Good tips about using a singleton

  • When to use a singleton? For example, we want to create a class that manages displaying maps. Should I use a singleton or a regular class? It seems it could be a singleton. A few questions can help decide:
    • Does the instance access resources that are shared?
    • Should we limit the creation of this class to only one instance? (What if we want to create another map section?)
    • Is it worth the effort to make it thread safe?
  • How to handle resources in the Singleton? A good idea is to use the principle of dependency injection to be able to test the Singleton as well as making sure it is adaptable. Let’s illustrate it quickly with a singleton managing database connections:
enum dbConnector {
  INSTANCE;
  ... // constructor

  public Connection getConnection() {
    DB database = new DB("Oracle"); // hardwire dependency
    return database.getConnection();
  }
}

We can inject the dependency to the database:

enum dbConnector {
  INSTANCE;
  ... // constructor

  public Connection getConnection(DatabaseManager dbMgr) {
    DB database = dbMgr.get("Oracle"); // the dependency is injected
    return database.getConnection();
  }
}

The Prototype Pattern

The Prototype Pattern has purpose to simplify the creation of complex objects by copying them. An existing (partially or fully constructed) design is a Prototype. Let’s illustrate this with a Recipe object:

class Recipe {
  List<String> ingredients;
  List<String> utensils;
  int timeToPrepare;
  int timeToCook;

  ...
}

Let’s say we want to create a bunch of cake recipe. We want to create a basic recipe that can be completed later:

Recipe prototypeCake = new Recipe();
prototypeCake.addIngredient("Flour");
prototypeCake.addIngredient("Eggs");
...
prototypeCake.addUtensil("Bowl");
prototypeCake.addUtensil("Mixer");
...

Now time for the most complex part of the pattern: cloning the prototype. It requires to deep copy every single property (when needed).

class Recipe {
   ...

   public static Recipe clone(Recipe toClone) {
      Recipe copy = new Recipe();
      copy.timeToPrepare = toClone.timeToPrepare;
      copy.timeToCook = toClone.timeToCook;
      toClone.ingredients.forEach(copy::addIngredient);
      toClone.utensils.forEach(copy::addUtensil);
   }
}

// The creation of other recipes becomes much easier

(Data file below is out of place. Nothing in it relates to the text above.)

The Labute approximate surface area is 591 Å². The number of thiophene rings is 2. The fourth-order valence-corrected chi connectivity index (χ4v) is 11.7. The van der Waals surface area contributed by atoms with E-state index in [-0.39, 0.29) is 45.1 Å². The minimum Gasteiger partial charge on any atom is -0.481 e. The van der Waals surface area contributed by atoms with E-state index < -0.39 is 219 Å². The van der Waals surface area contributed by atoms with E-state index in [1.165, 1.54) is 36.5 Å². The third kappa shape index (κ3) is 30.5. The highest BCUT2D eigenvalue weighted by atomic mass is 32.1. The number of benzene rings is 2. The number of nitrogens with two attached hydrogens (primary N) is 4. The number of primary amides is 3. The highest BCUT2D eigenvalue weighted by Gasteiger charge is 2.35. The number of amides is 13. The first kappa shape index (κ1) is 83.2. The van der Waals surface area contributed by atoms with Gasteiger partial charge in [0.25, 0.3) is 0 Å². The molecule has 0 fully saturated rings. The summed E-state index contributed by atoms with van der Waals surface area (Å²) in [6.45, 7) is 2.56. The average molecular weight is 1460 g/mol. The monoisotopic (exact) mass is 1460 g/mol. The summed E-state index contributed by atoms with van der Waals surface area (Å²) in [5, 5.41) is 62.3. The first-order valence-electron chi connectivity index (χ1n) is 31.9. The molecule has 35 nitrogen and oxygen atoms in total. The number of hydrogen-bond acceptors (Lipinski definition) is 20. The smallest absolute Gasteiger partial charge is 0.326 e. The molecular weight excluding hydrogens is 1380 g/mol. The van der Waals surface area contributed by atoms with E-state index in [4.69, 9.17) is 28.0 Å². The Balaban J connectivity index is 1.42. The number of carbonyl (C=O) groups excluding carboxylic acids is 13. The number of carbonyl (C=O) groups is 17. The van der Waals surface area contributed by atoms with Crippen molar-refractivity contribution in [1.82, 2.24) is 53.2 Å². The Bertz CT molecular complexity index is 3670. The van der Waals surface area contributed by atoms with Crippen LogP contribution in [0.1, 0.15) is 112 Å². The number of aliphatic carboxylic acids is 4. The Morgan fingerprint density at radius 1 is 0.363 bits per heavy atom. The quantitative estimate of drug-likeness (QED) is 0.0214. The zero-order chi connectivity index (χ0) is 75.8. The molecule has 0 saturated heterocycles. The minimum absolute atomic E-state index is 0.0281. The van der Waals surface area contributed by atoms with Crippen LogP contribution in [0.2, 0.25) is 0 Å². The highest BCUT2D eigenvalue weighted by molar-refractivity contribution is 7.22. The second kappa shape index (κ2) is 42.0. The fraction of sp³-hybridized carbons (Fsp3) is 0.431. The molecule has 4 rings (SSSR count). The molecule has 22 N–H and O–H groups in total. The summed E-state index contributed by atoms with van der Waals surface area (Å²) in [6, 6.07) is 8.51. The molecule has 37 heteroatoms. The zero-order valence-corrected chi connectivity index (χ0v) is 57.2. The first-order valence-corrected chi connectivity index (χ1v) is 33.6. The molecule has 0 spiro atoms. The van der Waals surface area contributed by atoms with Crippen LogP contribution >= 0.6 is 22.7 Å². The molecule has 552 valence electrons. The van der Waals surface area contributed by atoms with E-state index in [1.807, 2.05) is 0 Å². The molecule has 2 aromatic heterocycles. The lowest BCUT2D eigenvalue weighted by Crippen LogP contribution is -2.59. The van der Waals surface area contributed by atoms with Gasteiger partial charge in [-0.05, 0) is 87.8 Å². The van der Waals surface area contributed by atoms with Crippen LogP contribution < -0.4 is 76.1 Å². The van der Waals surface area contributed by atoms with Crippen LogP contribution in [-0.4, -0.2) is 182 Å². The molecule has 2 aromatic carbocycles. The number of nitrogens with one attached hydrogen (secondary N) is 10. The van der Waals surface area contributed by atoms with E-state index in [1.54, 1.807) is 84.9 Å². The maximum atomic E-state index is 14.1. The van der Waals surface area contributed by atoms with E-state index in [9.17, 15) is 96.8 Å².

Recipe chocolateCake = Recipe.clone(prototypeCake);
...
Recipe strawberryCake = Recipe.clone(prototypeCake);
...
Recipe cheeseCake = Recipe.clone(prototypeCake);
...

The difficulty with cloning is the to figure out how to copy the whole tree of objects that is needed. What if the list of ingredients was not a list of String but of Ingredient objects?

List<Ingredient> ingredients;

class Ingredient {
  double quantity;
  String description;
  Quality quality;
  double price;
  ...
}

We would need to deep copy Ingredient, and Quality, etc… Another way to clone is to use Java’s serialization mechanism which allows to copy the whole tree of objects by values.

So now, we can customize the objects:

chocolateCake.addIngredient("Chocolate");
etc...

The Abstract Factory Pattern

“Abstract Factory” sounds barbarian… and I have seen a few variants. It was sometimes confusing and unclear.

The Abstract Factory pattern implements the dependency of injection principle for polymorphic objects. It reverses the responsibility to create objects from the object itself to another one called Factory. For example, we want to create a list of objects representing a mathematical operation.

// parent class
class Operation {
   public double operate(double x, double y);
}

A class can chain operations to sum up the results of each operation:

class Operator {
  
  public double perform(List<Operation> ops, double x, double y) {
 
    double res = 0;
    for (Operation op : ops) { // new style
       res += ops.operate(x, y)
    }
  }

}

Now we can have many different operations:

class Sum extends Operation {
   public double operate(double x, double y) {
     return x + y;
   }
}

class Minus extends Operation {
   public double operate(double x, double y) {
     return x - y;
   }
}

class Multiply extends Operation {
   public double operate(double x, double y) {
     return x * y;
   }
}

class Divide extends Operation {
   public double operate(double x, double y) {
     return x / y;
   }
}

These operations can be constructed following the abstract factory pattern. It is called “abstract” because it relies on at least an abstract parent that is implemented by concrete factories depending on what is needed to be created.